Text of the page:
As feminist author Phyllis Chesler explains, there are profound differences between the two. Domestic violence is typically committed by an adult man against an adult wife or partner; it is rarely premeditated; and the perpetrator, who may or may not show remorse, is condemned by society. Honor killings, in contrast, are usually of daughters or young women who are seen to have “dishonored” the family. The killings are condoned if not actively supported by other family members; they are usually carefully planned; and the extended family and community valorize the killing and support the murderer, who typically shows no remorse but views himself as a victim.
Muslims are not the only ones to commit honor killings, but they account for most of the cases, which is unsurprising, as sharia law justifies and legalizes such actions. The spread of sharia in Europe suggests that honor killings will continue and will be seen as legitimate by growing numbers of European Muslims, especially those who turn to sharia councils or courts for justice or guidance. Perhaps the EU will address this danger in future; so far, it does not appear to have done so.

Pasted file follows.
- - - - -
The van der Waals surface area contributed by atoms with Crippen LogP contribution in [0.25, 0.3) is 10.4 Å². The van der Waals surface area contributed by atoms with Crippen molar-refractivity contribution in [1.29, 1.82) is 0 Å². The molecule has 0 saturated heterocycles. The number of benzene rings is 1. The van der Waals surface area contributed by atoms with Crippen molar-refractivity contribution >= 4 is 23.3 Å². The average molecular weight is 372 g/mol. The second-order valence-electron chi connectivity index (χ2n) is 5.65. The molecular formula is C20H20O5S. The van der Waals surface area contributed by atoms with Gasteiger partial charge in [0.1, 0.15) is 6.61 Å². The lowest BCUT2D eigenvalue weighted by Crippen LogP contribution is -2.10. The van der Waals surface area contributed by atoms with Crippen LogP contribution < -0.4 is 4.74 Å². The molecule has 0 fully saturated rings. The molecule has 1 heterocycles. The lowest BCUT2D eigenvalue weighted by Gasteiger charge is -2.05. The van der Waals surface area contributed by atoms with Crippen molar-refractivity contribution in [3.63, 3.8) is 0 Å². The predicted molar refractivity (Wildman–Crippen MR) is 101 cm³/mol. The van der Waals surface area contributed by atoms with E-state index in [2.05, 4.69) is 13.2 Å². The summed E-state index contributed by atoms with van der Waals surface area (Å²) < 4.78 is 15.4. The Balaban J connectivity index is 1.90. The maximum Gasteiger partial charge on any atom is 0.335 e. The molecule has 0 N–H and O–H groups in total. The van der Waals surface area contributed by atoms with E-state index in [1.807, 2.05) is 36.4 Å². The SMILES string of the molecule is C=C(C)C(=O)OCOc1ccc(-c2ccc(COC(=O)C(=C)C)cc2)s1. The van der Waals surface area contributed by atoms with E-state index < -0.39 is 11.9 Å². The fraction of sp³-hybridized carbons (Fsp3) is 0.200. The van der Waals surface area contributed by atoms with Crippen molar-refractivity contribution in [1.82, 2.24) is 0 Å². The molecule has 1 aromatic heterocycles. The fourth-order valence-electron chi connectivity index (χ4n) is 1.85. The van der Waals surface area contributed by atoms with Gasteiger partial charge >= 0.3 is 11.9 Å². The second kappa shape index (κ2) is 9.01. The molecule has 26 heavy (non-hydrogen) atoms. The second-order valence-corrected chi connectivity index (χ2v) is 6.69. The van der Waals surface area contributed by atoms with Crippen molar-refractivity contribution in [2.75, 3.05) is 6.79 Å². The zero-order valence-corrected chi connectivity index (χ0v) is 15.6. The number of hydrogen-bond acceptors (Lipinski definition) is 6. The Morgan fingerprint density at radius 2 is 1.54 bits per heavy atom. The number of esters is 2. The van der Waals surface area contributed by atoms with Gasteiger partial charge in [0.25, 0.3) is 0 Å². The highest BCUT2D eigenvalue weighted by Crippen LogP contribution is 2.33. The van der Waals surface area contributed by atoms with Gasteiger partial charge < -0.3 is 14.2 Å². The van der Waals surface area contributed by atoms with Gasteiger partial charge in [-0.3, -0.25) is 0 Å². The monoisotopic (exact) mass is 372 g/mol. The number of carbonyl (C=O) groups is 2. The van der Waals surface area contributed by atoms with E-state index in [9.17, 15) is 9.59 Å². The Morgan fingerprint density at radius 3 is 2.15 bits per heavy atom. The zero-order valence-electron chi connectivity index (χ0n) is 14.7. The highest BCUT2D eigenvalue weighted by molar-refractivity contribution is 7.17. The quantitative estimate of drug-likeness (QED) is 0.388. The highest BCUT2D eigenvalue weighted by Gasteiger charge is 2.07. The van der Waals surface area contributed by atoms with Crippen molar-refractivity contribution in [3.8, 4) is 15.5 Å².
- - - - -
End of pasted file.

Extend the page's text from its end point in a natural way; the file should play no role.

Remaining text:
The decision by the Austrian government to update its century-old Islamic law could provide the context for examining this issue at an EU level. The new version, passed in February 2015, states that sharia cannot take precedence over Austria law: “Religious societies, religious communities or other subgroups as well as their members cannot set aside the duty to uphold general state norms on the basis of religious requirements or teachings, unless that possibility is foreseen in state law.”
Various Muslim groups expressed dissatisfaction with this law, so that it may be challenged in European courts or raised in the European Parliament, Commission or Council. One can only hope that the outcome would not be as ambiguous as EU positions on forced marriages or polygamy. The Austrian government appears to understand the fundamental challenge that sharia poses to the principle of secularism; how it intermingles matters of church and state while leaving the resolution of any disputes to religious rather than state authorities. The EU is based on secularism, yet its multicultural approach seems blind to this challenge thus allowing sharia to become the law of the land.
SOURCE: American Center for Democracy
 Bundesgesetz über die äusseren Rechtsverhältnisse islamischer Religionsgesellschaften – Islamgesetz 2015. Austrian parliament website, Feb. 2015. Author’s informal translation.